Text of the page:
"A lot of the interaction led to the likes of Maimonides (the Spanish Jewish medieval philosopher). He learned the Koran and was tremendously learned thanks to this interaction."

Jews became popular in the countries of the Ottoman Empire, Prof Abulafia explained, as they were considered to be "the most talented of artisans", especially by the 16th century sultans.

He said: "The Jews were safe and protected because they had the guarantee of the Ottoman authorities.

"Of course, it wasn't always ideal: there were times when a Turkish governor didn't approve and the Jews were in trouble."

Educated at the St Paul's School and King's College, Cambridge, Prof Abulafia did his PhD on the Kingdom of Sicily, before making his way up the career ladder at Cambridge.

He has published several books on Mediterranean history, including the fifth volume of the New Cambridge Medieval History, as well as a book on The Mediterranean in History, which has appeared in six languages.

He has given lectures in various countries including Italy, Spain, Portugal, France, Germany, America, Tunisia, Japan, Israel and Egypt.

An expert in Italian history, Prof Abulafia has been appointed Commendatore dell'Ordine della Stella della Solidarietà Italiana by Italy in recognition of his writing on the subject.

His work has taken him to numerous Mediterranean countries, where he has found little antisemitism.

Prof Abulafia said: "I only encountered it in 1969 in Greece and when I was giving a lecture in Alexandria, Egypt, and was accused of being an Israeli interloper.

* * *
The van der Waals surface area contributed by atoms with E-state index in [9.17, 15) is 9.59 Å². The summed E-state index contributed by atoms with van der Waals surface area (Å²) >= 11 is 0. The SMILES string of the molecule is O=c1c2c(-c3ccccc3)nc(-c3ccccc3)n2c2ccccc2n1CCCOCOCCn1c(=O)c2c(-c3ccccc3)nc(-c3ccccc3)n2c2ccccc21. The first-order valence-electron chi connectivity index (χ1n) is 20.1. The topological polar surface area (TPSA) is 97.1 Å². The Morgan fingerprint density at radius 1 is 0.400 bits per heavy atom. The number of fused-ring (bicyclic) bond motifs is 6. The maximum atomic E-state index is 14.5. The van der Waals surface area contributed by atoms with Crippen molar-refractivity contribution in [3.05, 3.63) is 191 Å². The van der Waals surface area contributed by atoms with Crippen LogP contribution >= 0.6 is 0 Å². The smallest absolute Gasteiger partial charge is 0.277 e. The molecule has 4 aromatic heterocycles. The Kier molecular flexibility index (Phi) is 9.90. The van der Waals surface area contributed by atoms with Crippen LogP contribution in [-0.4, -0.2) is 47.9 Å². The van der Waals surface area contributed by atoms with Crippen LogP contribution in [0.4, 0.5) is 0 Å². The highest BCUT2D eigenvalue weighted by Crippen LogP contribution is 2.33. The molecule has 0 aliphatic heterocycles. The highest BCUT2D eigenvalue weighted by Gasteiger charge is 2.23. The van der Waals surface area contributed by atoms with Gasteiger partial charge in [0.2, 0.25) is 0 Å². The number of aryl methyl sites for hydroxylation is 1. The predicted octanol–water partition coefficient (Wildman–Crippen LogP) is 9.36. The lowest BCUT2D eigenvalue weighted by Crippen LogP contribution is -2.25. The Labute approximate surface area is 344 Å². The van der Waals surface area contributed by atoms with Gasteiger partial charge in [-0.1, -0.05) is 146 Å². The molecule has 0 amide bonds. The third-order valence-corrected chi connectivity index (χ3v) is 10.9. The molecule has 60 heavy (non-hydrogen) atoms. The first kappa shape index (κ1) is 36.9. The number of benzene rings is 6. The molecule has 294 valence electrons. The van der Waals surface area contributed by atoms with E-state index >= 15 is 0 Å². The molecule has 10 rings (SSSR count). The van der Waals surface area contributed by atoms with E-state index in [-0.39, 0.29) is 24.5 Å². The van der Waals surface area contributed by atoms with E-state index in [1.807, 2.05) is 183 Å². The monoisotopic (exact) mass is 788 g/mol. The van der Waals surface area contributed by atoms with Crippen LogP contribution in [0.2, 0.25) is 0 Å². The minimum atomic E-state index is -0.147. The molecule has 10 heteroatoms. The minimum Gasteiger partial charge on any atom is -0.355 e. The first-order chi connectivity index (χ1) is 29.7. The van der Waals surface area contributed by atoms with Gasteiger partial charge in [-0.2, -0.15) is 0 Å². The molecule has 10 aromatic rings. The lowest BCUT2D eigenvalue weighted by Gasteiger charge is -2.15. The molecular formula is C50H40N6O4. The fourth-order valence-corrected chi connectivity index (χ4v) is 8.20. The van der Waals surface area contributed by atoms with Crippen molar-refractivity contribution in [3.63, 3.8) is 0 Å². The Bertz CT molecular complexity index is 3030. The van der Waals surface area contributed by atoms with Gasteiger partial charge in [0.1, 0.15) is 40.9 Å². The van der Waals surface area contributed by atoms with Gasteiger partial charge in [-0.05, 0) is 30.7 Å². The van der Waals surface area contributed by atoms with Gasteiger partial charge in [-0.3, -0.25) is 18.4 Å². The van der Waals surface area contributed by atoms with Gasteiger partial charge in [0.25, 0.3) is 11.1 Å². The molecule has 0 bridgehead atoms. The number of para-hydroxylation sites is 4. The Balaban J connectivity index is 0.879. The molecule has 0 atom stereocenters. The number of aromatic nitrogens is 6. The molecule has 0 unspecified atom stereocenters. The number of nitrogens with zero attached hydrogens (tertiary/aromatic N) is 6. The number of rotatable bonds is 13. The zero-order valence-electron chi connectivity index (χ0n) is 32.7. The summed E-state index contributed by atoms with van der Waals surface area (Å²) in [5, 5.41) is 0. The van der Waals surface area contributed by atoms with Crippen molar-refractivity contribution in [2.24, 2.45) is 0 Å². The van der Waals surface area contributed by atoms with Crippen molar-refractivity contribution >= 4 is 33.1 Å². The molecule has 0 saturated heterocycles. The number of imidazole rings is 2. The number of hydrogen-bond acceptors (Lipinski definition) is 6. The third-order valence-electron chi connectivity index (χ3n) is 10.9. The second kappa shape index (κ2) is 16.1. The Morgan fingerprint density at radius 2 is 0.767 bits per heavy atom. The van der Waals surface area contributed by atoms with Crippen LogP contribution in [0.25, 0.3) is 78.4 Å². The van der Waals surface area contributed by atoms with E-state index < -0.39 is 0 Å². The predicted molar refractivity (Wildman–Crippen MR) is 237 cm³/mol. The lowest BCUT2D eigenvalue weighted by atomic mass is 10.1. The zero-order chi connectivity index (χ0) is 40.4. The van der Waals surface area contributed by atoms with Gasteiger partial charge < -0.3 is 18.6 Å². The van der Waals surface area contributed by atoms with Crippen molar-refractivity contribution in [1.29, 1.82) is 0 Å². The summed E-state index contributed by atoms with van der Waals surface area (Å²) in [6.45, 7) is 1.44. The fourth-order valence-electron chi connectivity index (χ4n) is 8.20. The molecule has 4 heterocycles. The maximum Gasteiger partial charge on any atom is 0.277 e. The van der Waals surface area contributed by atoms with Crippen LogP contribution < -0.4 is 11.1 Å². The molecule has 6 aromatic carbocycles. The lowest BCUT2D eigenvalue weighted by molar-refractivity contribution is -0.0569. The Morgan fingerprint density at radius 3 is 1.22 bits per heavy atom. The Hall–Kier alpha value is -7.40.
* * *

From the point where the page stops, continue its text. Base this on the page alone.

"Spain, Portugal and Sicily have strong Jewish roots and are proud of it.

"The more intellectual the person, the more interested they are - lower down the scale, they are not used to dealing with Jews so much."

Spain, in the days of dictator Francisco Franco, was outwardly anti-Zionist, with General Franco regularly accusing 'Masonic-Judaeo' groups of trying to overthrow him.

But Prof Abulafia said attitudes are changing.

He explained: "The problem is that there is a strong anti-Israel stance among the press and many politicians in Spain.

"But if you get away from that, the Spanish have a strong fascination with its Jewish history.

"For example there are the Chuetas, descendants of Mallorcan Jews who converted to Christianity or kept their practices hidden.

"Many of them became devout Catholics, although in recent years some have gone to Israel and converted to Judaism.

"And many southern cities with a rich Jewish past, such as Cordoba and Toledo, are refurbishing their historic Jewish quarters and taking more of an interest.

"It is not just for tourism purposes - the Spaniards want people to see their country as a great centre of culture.

"It is a matter of pride for them."

Common Sephardic Jewish names, some of which Spanish Catholics have, include Lopez, Mendoza, Mosquita and da Costa.

Prof Abulafia describes himself as modern Orthodox and has been married to historian Anna Sapir since 1979. They met at a conference in Spoleto, Italy.

But their two daughters have not followed their parents down the academic route - one is training to be a barrister, while the other is a management consultant in digital media.

© 2011 Jewish Telegraph